Montana is one step away from instituting a state-wide wholesale ban of TikTok. On Friday, the state’s House of Representatives voted 54-43 in favor of passing SB419, which would blacklist the immensely popular social media platform from operating within the “territorial jurisdiction of Montana,” as well as prohibit app stores from offering it to users. The legislation now heads to Republican Gov. Greg Gianforte, who has 10 days to sign the bill into law, veto it, or allow it to go into effect without issuing an explicit decision.
Although a spokesperson only said that Gov. Gianforte would “carefully consider any bill the Legislature sends to his desk,” previous statements and actions indicate a sign-off is likely. Gianforte banned TikTok on all government devices last year after describing the platform as a “significant risk” for data security.
TikTok is owned by the China-based company, ByteDance, and faces intense scrutiny from critics on both sides of the political aisle over concerns regarding users’ privacy. Many opponents of the app also claim it subjects Americans to undue influence and propaganda from the Chinese government. Speaking with local news outlet KTVH last week, Montana state Sen. Shelley Vance alleged that “we know that beyond a doubt that TikTok’s parent company ByteDance is operating as a surveillance arm of the Chinese Communist Party and gathers information about Americans against their will.”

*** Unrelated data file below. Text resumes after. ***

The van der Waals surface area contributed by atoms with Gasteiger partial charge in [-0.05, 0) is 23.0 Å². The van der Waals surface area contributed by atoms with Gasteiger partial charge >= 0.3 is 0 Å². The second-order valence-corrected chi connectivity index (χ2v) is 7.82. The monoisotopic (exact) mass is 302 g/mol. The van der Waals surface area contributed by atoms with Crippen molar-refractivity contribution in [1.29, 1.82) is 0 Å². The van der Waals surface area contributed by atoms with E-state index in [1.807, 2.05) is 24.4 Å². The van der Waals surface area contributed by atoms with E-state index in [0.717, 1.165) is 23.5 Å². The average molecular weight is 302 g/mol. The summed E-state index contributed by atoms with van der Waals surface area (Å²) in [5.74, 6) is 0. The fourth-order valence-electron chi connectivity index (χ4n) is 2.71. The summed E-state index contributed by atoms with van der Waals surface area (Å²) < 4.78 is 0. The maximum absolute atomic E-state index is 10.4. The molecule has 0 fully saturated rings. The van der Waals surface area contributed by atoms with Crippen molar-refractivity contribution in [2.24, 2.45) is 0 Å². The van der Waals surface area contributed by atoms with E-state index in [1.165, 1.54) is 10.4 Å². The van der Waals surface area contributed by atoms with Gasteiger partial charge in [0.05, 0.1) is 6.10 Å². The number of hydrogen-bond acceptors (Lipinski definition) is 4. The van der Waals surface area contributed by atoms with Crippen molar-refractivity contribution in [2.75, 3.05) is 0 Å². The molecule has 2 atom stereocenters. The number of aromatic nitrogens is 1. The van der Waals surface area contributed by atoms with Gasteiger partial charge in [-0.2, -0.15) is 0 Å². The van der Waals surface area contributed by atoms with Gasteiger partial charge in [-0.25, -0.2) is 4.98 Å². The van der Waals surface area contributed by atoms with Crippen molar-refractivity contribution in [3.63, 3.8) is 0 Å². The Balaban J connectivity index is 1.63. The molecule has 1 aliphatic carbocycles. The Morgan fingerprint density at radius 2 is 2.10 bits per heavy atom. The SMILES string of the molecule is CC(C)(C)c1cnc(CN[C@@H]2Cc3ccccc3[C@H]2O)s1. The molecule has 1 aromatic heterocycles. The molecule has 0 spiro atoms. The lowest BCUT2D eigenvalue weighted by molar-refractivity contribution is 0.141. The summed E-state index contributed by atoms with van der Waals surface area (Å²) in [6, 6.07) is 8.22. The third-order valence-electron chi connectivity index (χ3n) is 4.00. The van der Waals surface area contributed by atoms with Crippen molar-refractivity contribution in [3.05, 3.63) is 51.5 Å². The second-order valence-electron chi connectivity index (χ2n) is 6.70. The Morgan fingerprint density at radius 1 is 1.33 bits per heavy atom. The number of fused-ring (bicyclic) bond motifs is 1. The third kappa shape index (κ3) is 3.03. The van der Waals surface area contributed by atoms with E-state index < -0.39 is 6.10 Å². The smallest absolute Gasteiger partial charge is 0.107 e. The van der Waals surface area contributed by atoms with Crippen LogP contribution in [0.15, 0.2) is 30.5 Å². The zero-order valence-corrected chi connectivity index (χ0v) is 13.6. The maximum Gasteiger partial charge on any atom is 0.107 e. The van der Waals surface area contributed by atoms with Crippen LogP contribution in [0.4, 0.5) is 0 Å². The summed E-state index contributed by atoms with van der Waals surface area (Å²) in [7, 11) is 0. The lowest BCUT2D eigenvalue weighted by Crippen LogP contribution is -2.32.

[Related: Why some US lawmakers want to ban TikTok.]
As Gizmodo also notes, however, there is still no definitive proof TikTok or ByteDance is surveilling US users, although company employees do have standard access to user data. Regardless, many privacy advocates and experts warn that the continued focus on TikTok ignores the much larger and more pervasive data privacy issues affecting Americans. The RESTRICT Act, for example, is the most notable federal effort to institute a wholesale blacklisting of TikTok, but critics have voiced numerous worries regarding its expansive language, ill-defined enforcement, and unintended consequences. The bill’s ultimate fate still remains unclear.
If Montana’s SB419 ultimately moves forward, it will go into effect on January 1, 2024. The bill proposes a $10,000 per day fine on any app store, or TikTok itself, if it continues to remain available within the state afterwards. The proposed law does not include any penalties on individual users.
In a statement reported by The New York Times, a TikTok spokesperson said the company “will continue to fight for TikTok users and creators in Montana whose livelihoods and First Amendment rights are threatened by this egregious government overreach.”